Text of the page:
Facebook Under Scrutiny After Report on India Hate Speech Posts
(Bloomberg) -- Facebook Inc. is facing a backlash in India after being accused of going soft on the alleged hate speech of a lawmaker belonging to the ruling Bharatiya Janata Party to protect its business interests in its biggest market by users.
Now, a committee of lawmakers that scrutinizes issues relating to the technology industry wants to question Facebook, Shashi Tharoor, a lawmaker from the opposition Congress party who heads the committee, said in an email to Bloomberg News.
“The subject is serious because of Facebook’s extensive reach in India and the potential for hate speech to incite violence and other unlawful behavior,” Tharoor said. He would seek “explanations from Facebook.”
A controversy broke out over the weekend following a Wall Street Journal report that Facebook deleted anti-Muslim posts by BJP lawmaker Raja Singh and three other Hindu nationalists only after being questioned by the paper. Current and former Facebook employees told the paper that Facebook’s head of public policy Ankhi Das opposed the deletion of the posts despite being flagged internally as breaching standards.
Das, an influential executive at Facebook India, was cited by the paper as telling employees that acting against a colleague of Prime Minister Narendra Modi could hurt the company’s business prospects.
Following the weekend’s events, Das filed a police complaint on Monday saying she was facing threats, abuse and bullying on social media following the WSJ report, according to news website NDTV. She did not respond to an email seeking comment.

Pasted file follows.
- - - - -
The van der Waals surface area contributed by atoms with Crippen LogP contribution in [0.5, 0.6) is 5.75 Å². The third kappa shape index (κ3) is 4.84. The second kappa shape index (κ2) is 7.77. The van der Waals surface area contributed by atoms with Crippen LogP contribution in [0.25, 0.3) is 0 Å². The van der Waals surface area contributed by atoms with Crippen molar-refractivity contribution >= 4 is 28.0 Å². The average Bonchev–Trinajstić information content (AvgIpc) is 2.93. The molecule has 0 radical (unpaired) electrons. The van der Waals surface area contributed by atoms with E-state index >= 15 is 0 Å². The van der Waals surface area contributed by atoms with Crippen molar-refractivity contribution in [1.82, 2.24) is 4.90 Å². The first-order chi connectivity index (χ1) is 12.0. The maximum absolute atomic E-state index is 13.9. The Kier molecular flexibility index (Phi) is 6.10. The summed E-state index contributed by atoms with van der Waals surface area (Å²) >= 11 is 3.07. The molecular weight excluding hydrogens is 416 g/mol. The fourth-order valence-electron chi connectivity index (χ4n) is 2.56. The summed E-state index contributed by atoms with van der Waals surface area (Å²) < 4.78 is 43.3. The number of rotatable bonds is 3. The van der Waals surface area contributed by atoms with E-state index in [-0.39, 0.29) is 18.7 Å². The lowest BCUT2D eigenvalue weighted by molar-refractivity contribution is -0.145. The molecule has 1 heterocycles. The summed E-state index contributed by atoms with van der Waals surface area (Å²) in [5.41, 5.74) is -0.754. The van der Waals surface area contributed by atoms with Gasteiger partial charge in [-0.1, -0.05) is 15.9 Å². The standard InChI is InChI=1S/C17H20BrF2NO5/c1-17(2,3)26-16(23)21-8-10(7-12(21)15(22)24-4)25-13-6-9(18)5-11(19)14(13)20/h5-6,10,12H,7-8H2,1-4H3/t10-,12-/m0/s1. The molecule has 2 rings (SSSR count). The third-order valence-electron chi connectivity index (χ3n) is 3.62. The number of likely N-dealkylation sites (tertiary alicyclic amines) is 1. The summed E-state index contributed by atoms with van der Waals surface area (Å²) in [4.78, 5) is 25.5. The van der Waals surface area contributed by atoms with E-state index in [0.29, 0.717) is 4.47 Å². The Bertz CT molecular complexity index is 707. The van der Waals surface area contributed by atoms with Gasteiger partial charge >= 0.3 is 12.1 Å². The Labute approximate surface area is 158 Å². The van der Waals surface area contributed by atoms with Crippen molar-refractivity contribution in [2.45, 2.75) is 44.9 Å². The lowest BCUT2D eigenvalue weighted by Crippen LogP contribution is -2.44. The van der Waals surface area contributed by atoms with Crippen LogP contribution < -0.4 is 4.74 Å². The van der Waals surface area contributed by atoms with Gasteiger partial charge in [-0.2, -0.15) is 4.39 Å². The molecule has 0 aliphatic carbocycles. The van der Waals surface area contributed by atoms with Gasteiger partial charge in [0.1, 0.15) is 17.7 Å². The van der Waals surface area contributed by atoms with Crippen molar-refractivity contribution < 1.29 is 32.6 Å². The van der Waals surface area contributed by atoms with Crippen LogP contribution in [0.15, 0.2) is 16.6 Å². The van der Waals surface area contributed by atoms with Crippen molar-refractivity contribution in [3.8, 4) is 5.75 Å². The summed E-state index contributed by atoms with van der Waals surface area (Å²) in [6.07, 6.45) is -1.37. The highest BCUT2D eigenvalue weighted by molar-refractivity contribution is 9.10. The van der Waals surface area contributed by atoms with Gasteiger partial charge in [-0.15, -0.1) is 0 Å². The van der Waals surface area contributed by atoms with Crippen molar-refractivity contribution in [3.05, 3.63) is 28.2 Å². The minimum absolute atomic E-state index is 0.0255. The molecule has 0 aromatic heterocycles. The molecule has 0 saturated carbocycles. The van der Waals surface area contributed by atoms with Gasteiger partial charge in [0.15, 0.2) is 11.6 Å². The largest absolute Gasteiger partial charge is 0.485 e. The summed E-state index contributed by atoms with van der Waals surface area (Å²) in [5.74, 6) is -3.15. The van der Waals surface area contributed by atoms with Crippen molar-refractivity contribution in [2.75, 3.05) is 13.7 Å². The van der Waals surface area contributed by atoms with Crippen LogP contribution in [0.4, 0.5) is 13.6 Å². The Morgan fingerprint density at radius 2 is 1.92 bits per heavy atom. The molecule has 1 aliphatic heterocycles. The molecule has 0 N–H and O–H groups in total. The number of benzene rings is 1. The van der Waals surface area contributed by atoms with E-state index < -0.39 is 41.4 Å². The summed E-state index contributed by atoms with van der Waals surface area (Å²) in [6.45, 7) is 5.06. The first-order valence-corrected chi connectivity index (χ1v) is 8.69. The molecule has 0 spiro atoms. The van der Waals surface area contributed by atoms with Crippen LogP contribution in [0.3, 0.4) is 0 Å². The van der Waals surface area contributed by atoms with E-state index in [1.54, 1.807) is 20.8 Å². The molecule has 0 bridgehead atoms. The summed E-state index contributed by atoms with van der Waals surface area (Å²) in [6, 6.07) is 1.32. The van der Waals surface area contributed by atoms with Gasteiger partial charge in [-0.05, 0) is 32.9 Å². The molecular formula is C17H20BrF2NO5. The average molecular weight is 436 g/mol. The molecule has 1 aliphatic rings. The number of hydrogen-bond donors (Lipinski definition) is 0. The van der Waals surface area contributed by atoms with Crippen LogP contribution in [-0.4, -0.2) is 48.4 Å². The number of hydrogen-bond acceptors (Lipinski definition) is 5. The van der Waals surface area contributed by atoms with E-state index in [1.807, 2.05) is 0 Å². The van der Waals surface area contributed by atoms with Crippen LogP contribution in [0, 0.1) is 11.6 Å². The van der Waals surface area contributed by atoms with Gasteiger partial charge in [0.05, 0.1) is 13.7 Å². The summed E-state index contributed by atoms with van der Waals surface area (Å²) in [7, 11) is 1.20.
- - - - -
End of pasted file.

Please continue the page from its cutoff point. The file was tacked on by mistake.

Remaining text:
The WSJ report set off a furor in India with Congress Party leader Rahul Gandhi saying in a tweet that the BJP and its right wing affiliate Rashtriya Swayamsevak Sangh were “controlling” Facebook and its messaging platform, WhatsApp, in India. The country’s Information Technology minister Ravi Shankar Prasad counter-accused the Congress Party of being caught red handed in an alliance with Cambridge Analytica and Facebook to “weaponize data.”
The Menlo Park, California-based technology behemoth denied any favoritism to political parties. “We prohibit hate speech and content that incites violence and we enforce these policies globally without regard to anyone’s political position or party affiliation,” a Facebook spokeswoman said in an emailed statement. “While we know there is more to do, we’re making progress on enforcement and conduct regular audits of our process to ensure fairness and accuracy.”
Facebook has over 300 million users in India, while WhatsApp is the leader in messaging with over 400 million users. In April this year, Facebook invested $5.7 billion to buy a 9.9% stake in Jio Platforms, the telecom and internet unit of energy-to-retail conglomerate Reliance Industries Ltd. owned by India’s richest man Mukesh Ambani. Facebook’s Chief Executive Officer Mark Zuckerberg called the investment an “important moment” for the company.
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